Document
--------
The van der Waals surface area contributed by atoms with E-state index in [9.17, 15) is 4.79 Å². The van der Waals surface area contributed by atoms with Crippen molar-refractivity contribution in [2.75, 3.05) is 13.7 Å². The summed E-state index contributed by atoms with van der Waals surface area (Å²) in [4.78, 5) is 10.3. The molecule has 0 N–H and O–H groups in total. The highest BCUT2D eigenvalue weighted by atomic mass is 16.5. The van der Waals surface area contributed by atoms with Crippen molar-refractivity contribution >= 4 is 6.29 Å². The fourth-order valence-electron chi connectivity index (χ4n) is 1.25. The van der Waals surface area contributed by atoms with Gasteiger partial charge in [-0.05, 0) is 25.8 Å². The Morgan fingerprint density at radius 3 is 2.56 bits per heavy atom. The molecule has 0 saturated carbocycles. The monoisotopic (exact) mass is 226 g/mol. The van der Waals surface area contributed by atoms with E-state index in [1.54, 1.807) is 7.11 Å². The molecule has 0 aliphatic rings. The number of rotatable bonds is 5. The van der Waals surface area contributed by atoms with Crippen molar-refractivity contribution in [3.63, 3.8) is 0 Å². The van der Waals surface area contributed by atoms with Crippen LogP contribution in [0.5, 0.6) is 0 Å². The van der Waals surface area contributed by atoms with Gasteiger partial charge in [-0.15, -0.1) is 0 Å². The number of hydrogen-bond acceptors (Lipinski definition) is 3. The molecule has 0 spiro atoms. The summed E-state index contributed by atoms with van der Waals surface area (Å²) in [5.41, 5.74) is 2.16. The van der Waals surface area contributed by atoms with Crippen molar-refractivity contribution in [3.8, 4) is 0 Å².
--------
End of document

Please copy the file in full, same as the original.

The van der Waals surface area contributed by atoms with E-state index in [9.17, 15) is 4.79 Å². The van der Waals surface area contributed by atoms with Crippen molar-refractivity contribution in [2.75, 3.05) is 13.7 Å². The summed E-state index contributed by atoms with van der Waals surface area (Å²) in [4.78, 5) is 10.3. The molecule has 0 N–H and O–H groups in total. The highest BCUT2D eigenvalue weighted by atomic mass is 16.5. The van der Waals surface area contributed by atoms with Crippen molar-refractivity contribution >= 4 is 6.29 Å². The fourth-order valence-electron chi connectivity index (χ4n) is 1.25. The van der Waals surface area contributed by atoms with Gasteiger partial charge in [-0.05, 0) is 25.8 Å². The Morgan fingerprint density at radius 3 is 2.56 bits per heavy atom. The molecule has 0 saturated carbocycles. The monoisotopic (exact) mass is 226 g/mol. The van der Waals surface area contributed by atoms with E-state index in [1.54, 1.807) is 7.11 Å². The molecule has 0 aliphatic rings. The number of rotatable bonds is 5. The van der Waals surface area contributed by atoms with Crippen molar-refractivity contribution in [3.63, 3.8) is 0 Å². The van der Waals surface area contributed by atoms with Crippen LogP contribution in [0.5, 0.6) is 0 Å². The van der Waals surface area contributed by atoms with Gasteiger partial charge in [-0.15, -0.1) is 0 Å². The number of hydrogen-bond acceptors (Lipinski definition) is 3. The molecule has 0 spiro atoms. The summed E-state index contributed by atoms with van der Waals surface area (Å²) in [5.41, 5.74) is 2.16. The van der Waals surface area contributed by atoms with Crippen molar-refractivity contribution in [3.8, 4) is 0 Å².